The Federal Trade Commission (FTC) announced enforcement priorities in a new agency policy statement, outlining areas of potential harm and emphasizing that traditional principles of consumer protection and competition apply to gig companies.
The policy highlighted misrepresentation, such as a company’s promise of independence while also tightly prescribing and controlling a worker’s tasks; diminished bargaining power, meaning little leverage to demand transparency; and concentrated markets, which reduce choices for workers, as areas of concern for gig workers.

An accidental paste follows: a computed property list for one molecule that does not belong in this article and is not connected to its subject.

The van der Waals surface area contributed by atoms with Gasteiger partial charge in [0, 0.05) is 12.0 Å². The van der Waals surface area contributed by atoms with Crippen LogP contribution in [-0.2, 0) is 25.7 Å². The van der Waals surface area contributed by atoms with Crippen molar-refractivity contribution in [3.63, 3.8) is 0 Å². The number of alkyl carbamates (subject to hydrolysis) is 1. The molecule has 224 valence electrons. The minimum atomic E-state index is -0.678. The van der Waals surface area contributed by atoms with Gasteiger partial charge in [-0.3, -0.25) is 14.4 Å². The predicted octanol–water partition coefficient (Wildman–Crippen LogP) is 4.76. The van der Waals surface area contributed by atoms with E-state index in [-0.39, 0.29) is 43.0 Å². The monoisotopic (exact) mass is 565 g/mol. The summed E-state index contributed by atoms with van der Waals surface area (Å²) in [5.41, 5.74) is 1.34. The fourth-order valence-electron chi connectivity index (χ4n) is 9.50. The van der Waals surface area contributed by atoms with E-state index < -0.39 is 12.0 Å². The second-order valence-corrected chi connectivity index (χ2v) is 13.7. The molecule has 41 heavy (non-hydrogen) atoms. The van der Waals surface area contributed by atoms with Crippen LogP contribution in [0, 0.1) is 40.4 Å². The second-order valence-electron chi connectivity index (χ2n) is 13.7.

In the policy, the FTC states that they have the authority to enforce both competition and consumer protection laws in the gig economy, regardless of how a company chooses to classify its workers, and reiterated that companies who violate these protection laws could be “obligated to pay consumer redress and civil penalties and may be ordered to cease unlawful business practices.”
“No matter how gig companies choose to classify them, gig workers are consumers entitled to protection under the laws we enforce,” said Samuel Levine, Director of the FTC’s Bureau of Consumer Protection. “We are fully committed to coordinating our consumer protection and competition enforcement efforts within the FTC as well as working with other agencies across the government to ensure gig workers are treated fairly.”